Tax Strategies in a high tax environment
Paul Windsor, Partner at WSM Partners LLP highlights the need for tax strategy in a high tax environment.
The era of the Additional Rate Tax has now been in place for almost a year. Partners and the self employed, in fact all non-PAYE earners, with income over £150,000 during the 2010/11 fiscal year will be making their first payment of this extra tax on 31st January 2012.
For a partner earning £250,000 in both the 2009/10 and the 2010/11 tax years, the tax impact of the withdrawal of personal allowances together with the additional rate of Income Tax will be to create an additional liability of a staggering £12,590. There will also be an increased payment on account to be made in respect of the 2011/12 tax year, so the additional tax payment due at the end of January 2012 will be £18,885 assuming the same level of income as the year before.
Incorporation of Partnerships
There has never been a better time for businesses to give serious consideration to the incorporation of their activities. As a separate legal entity a company is charged to corporation tax which is levied at 28% (27% from April 2011) with a small companies rate of 21% (20% from April 2011) with further reductions promised during the Chancellor's current term of office. More importantly the incorporation provides an opportunity to crystallize the value of a business as a capital gain, allowing up to £5m to be allocated to each partner at a reduced Capital Gains Tax (CGT) rate of 10%.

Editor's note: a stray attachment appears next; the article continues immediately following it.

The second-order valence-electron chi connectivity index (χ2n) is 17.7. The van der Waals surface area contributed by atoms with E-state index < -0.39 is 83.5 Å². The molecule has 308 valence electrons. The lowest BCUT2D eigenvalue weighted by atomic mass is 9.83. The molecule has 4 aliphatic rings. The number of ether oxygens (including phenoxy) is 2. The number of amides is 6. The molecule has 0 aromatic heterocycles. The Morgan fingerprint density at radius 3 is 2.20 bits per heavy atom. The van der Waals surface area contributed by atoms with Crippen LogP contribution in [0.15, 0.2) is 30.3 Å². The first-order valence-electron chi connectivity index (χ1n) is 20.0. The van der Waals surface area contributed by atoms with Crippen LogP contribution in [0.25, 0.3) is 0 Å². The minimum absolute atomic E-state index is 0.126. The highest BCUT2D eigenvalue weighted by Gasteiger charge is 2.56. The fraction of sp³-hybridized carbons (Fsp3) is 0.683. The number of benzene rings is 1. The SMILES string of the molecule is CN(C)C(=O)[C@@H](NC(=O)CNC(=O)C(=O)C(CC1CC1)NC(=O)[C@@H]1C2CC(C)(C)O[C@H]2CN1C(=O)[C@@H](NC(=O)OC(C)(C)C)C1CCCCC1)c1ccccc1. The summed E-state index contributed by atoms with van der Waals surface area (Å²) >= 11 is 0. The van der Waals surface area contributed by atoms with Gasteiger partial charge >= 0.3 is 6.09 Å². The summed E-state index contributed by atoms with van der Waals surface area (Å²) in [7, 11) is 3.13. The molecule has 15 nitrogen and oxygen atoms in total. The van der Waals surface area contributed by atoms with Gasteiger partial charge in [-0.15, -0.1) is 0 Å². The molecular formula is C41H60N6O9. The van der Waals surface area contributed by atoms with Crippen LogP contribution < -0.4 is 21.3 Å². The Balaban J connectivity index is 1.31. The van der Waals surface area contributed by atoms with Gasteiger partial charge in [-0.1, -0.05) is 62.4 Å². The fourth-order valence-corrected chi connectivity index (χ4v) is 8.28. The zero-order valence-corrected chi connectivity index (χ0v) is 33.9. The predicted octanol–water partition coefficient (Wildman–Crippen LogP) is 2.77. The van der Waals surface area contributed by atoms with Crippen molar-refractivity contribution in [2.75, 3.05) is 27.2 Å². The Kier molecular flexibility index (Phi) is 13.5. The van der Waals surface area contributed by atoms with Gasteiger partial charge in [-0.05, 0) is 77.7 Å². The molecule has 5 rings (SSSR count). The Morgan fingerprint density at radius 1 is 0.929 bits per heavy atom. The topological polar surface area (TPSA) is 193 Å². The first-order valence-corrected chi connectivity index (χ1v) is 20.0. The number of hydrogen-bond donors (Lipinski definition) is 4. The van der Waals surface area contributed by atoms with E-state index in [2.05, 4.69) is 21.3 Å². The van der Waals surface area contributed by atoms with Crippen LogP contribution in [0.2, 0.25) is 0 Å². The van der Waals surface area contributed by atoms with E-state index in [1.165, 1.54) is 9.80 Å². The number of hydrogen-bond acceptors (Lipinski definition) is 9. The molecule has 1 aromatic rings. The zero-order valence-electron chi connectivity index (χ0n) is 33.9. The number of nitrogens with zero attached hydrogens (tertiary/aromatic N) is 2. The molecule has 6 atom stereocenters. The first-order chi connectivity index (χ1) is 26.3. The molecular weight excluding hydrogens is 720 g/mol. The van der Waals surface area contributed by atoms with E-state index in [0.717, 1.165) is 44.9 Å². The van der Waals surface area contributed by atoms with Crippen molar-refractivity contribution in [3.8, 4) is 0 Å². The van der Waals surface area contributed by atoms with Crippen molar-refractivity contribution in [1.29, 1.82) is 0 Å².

Although this step triggers an unnecessary liability to CGT it will create a pool of tax paid reserves available to the owners to draw down, free of any further income tax or national insurance, as the business generates sufficient cash flow from its future trading profits.
In today's higher income tax environment it is important to try and bring non-earning or low-earning spouses and/or family members into family businesses and sole traders should give consideration to bringing in partners. Provided there is good economic justification for sharing the income and profits across a wider base of taxable individuals, such prudent use of allowance and thresholds must be given serious consideration.
Contributions into pension schemes are not quite as dead as some would have us believe. There is still an opportunity to attract additional and higher rate tax relief on pension contributions although these will be restricted to the maximum contribution of £50,000 from April 2011.
The whole area of pension planning is highly complex and fraught with opportunity for missed claims and claw-back of reliefs, so advice from your financial advisor is essential.
Since the Additional Rate Tax is supposedly a temporary measure, any strategy to defer income into future tax years is worth keeping in mind. This is often more easily said than done however there are many investment products available which will effectively 'roll up' income and gains to be taxed at a later date when either the tax rate or your income have declined.
RM2 are pleased to recommend the services of WSM Partners as specialists in business tax advice.
If you wish to discuss any of the issues raised in this article, please contact WSM partners at email@example.com.